In every work of God, there comes a point when a leader must ask, “Am I content to move forward in maintenance mode, or will I continue to build?”

In theory, this question sounds simple. Who wouldn’t want to continue building, especially when you are co-laboring with Christ in building that which He has promised to bless?

In experience, however, this question can be challenging. The truth is, building is strenuous. Messy. Tiring. Problem-laden. It draws criticism and stretches you as a leader.

Maintaining, on the other hand, while not necessarily easy, is more predictable. And it certainly is less demanding.

But Christ has plainly stated His intent is—not simply to maintain—but to build: “… I will build my church” (Matthew 16:18). And He invites us to build with Him: “For we are labourers together with God…” (1 Corinthians 3:9).

So what does it take as spiritual leaders to move from maintaining to building? What kinds of leaders stay on the construction site, rather than simply occupying office space in the completed structure?

I believe we find the answer to these questions in a leader by the name of Nehemiah. If there was ever a man who was willing to risk anything and give everything to build, it was this man. And from his testimony, we see three vital traits of leaders who go on building:

They Build with Prayer

For Nehemiah, prayer was no mere ritual. It was the pouring out of a heart-felt burden. He wept and mourned. He fasted. His was the prayer of an exercised soul, moved with a heart for God’s glory and with compassion for God’s people.

And it came to pass, when I heard these words, that I sat down and wept, and mourned certain days, and fasted, and prayed before the God of heaven,—Nehemiah 1:4

If we are going to build for God, we must do more than talk about prayer. We must pray.

Do you long to see your community reached for Christ? Do you long to see greater spiritual growth in your church? In your Sunday school class? In your bus route? Are you praying for these with fervent intensity? Remember, “The effectual fervent prayer of a righteous man availeth much” (James 5:16).

They Build with Purpose

No builder worth his license slaps materials together without a goal in mind. For spiritual leaders, we often call this goal “vision.” It’s looking in faith beyond where you stand today to building God’s work for God’s glory in the future.

Nehemiah’s vision was clear: to seek the welfare of God’s people and to build the walls of Jerusalem.

…to seek the welfare of the children of Israel.—Nehemiah 2:10

…come, and let us build up the wall of Jerusalem, that we be no more a reproach.—Nehemiah 2:17

Would to God that every city in the world had a leader with the focused purpose of seeking the spiritual welfare of the people in that city!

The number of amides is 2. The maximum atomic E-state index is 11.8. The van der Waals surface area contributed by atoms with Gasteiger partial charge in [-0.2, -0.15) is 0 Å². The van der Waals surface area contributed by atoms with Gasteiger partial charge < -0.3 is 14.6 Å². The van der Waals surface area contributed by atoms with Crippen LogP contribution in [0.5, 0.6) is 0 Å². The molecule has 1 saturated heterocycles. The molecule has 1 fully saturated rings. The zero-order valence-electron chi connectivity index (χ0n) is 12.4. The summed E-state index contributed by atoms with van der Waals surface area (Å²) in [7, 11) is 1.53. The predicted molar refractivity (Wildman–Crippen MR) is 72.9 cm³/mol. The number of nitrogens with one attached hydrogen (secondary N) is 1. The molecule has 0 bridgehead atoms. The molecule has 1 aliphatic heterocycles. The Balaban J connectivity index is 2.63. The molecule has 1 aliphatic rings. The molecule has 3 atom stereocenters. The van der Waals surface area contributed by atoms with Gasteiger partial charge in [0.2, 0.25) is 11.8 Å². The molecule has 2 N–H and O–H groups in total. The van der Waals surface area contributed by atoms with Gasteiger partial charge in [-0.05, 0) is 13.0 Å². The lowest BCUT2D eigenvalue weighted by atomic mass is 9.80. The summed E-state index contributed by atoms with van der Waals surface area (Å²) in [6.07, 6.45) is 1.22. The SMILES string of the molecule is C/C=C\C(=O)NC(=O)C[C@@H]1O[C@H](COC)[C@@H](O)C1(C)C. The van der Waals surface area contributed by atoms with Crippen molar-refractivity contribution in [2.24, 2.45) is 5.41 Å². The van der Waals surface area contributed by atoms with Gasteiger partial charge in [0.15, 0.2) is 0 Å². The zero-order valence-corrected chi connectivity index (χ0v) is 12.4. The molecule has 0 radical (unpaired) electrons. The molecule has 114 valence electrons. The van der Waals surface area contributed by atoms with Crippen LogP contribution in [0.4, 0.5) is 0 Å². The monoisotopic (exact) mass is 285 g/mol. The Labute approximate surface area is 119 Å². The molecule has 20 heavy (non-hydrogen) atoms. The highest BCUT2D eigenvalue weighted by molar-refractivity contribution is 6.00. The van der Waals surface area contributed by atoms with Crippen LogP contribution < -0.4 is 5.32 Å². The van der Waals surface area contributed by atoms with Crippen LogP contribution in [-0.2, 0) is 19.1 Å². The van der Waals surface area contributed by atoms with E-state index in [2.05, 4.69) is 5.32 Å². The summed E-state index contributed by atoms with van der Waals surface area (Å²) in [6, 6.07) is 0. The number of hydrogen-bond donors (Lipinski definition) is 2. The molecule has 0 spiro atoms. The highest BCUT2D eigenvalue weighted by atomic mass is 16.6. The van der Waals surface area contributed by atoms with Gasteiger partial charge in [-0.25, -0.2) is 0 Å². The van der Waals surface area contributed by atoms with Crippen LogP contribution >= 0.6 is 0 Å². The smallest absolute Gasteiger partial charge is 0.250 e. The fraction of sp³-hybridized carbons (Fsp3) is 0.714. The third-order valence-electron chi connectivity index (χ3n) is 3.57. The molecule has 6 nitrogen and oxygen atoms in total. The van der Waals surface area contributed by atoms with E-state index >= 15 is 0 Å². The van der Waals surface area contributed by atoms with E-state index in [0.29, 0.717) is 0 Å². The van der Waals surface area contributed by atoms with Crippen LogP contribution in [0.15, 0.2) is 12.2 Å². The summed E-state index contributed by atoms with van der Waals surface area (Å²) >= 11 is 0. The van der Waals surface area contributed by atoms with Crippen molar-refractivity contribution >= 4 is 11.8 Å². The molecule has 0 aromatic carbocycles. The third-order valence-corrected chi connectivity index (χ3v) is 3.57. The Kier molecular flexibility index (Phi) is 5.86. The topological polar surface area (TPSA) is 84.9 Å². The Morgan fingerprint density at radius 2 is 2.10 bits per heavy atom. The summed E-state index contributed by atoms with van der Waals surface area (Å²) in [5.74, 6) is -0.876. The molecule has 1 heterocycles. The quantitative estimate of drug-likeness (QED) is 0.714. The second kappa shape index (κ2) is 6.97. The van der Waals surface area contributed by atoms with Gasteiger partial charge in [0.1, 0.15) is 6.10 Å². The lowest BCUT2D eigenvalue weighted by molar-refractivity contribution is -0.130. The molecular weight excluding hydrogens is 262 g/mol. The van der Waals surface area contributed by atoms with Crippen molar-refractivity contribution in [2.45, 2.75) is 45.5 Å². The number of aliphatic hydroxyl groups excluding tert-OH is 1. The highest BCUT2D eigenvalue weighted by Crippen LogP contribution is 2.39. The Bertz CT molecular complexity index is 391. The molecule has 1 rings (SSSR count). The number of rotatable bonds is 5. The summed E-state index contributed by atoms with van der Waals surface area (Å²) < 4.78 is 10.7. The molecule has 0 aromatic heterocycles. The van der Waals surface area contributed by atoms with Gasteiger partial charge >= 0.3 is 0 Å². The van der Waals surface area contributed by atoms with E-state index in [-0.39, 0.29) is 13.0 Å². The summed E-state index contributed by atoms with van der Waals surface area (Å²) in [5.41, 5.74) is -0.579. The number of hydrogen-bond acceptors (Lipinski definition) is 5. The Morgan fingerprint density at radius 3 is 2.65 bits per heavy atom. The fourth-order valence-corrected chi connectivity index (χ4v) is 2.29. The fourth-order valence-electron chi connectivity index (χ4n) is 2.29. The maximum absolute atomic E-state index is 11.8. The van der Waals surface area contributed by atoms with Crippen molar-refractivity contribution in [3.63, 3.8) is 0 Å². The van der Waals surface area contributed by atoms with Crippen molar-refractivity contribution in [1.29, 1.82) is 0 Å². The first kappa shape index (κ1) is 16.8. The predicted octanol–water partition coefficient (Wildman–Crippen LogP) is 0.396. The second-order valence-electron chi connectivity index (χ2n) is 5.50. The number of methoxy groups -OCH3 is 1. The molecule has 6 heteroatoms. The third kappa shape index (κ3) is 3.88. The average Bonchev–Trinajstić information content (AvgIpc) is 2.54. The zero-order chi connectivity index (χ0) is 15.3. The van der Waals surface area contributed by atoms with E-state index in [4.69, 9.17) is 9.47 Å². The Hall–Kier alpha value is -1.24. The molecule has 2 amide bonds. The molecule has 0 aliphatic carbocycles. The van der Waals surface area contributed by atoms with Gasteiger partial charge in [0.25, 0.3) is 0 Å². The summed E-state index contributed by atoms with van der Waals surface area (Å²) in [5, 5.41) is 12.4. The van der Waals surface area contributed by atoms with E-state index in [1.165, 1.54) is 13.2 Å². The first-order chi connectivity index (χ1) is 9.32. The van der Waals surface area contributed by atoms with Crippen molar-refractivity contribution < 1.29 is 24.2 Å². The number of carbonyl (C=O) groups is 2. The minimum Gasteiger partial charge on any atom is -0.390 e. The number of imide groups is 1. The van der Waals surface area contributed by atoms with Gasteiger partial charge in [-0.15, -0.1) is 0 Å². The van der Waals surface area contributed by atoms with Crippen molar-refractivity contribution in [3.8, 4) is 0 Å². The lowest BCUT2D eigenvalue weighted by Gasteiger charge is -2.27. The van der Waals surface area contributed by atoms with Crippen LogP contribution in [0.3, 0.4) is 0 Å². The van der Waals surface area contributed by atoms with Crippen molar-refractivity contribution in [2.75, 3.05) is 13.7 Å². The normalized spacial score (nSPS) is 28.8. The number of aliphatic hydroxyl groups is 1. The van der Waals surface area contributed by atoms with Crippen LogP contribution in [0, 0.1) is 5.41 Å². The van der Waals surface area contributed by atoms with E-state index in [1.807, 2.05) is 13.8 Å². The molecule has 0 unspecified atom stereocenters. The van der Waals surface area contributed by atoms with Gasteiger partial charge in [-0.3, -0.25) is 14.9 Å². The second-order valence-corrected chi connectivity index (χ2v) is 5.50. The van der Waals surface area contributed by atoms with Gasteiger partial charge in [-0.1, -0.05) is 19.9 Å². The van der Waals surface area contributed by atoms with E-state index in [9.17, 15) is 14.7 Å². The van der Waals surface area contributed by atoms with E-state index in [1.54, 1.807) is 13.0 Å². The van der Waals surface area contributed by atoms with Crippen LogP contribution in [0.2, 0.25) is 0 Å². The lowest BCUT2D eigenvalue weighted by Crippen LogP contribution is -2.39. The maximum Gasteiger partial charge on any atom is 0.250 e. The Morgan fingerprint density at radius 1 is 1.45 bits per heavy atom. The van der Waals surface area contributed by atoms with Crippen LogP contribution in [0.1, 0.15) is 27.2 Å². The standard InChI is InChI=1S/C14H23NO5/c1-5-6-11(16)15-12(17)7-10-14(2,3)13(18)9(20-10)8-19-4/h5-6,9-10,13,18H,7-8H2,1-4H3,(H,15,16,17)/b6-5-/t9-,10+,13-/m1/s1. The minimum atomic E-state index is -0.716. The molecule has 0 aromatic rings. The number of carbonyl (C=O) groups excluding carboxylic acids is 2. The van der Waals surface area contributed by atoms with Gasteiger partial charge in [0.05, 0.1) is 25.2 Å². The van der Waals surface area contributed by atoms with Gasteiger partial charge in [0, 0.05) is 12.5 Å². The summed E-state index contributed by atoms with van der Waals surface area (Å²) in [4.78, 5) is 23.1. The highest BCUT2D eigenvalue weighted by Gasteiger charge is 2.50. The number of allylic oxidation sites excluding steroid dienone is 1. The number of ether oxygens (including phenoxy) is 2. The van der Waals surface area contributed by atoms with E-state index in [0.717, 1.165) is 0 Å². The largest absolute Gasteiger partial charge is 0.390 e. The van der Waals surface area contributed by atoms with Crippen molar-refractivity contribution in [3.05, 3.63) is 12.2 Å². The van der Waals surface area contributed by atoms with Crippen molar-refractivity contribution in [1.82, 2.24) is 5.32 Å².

It’s important to realize that a spiritual leader’s vision is not just a delegation task list. It calls for personal involvement. Nehemiah didn’t just assign work; he led the work.

It was through Nehemiah’s causative leadership with a clearly-stated purpose that others shared his vision: “And they said, Let us rise up and build. So they strengthened their hands for this good work” (Nehemiah 2:18).

They Build with Persistency

Building for God draws criticism. That’s just the way is. I wish it wasn’t so, but personal experience and biblical testimony both verify this fact.

Thus, leaders who build must have persistency. Nehemiah, of course, is legendary for his unwillingness to cave to criticism or compromise for critics.

He was persistent when he was ridiculed (2:19–20), discouraged (4:10–14), and tempted to compromise (6:1–3). In every case, he simply kept building.

The Apostle Paul also shows us what persistence in the face of all kinds of persecution looks like.

But none of these things move me, neither count I my life dear unto myself, so that I might finish my course with joy, and the ministry, which I have received of the Lord Jesus, to testify the gospel of the grace of God.—Acts 20:24

Nehemiah seemed to be of the mindset that the best way to deal with criticism is to accomplish your task. And accomplish it he did.

I, too, want to accomplish a work for God. I don’t want to be a leader who simply maintains; I want to be a leader who builds.

How about you? Are you maintaining or building?

Becoming a Leader Who Builds

Regardless of what at one time was our heart’s desire to build, we naturally drift to maintenance mode. This is why we must proactively make choices to build.

At Spiritual Leadership Conference 2015, you will find help to build. From challenging Bible preaching to encouraging services to equipping workshop sessions, the conference is all about building as co-laborers with Christ. It is designed to equip you to be a spiritual leader who builds.

Additionally, the preachers and speakers at this years conference are also leaders who build. Their testimony of God’s faithfulness and their practical preaching and teaching will encourage you to—not just maintain—but build for the glory of God.

If you have not yet registered for Spiritual Leadership Conference, I encourage you to do so today! You can register and find conference info, including speaker and workshop lists, at

I’m excited for this year’s conference and the potential it has in strengthening builders’ hands for the work of God. And I look forward to fellowshipping with and meeting men of God who desire to build!


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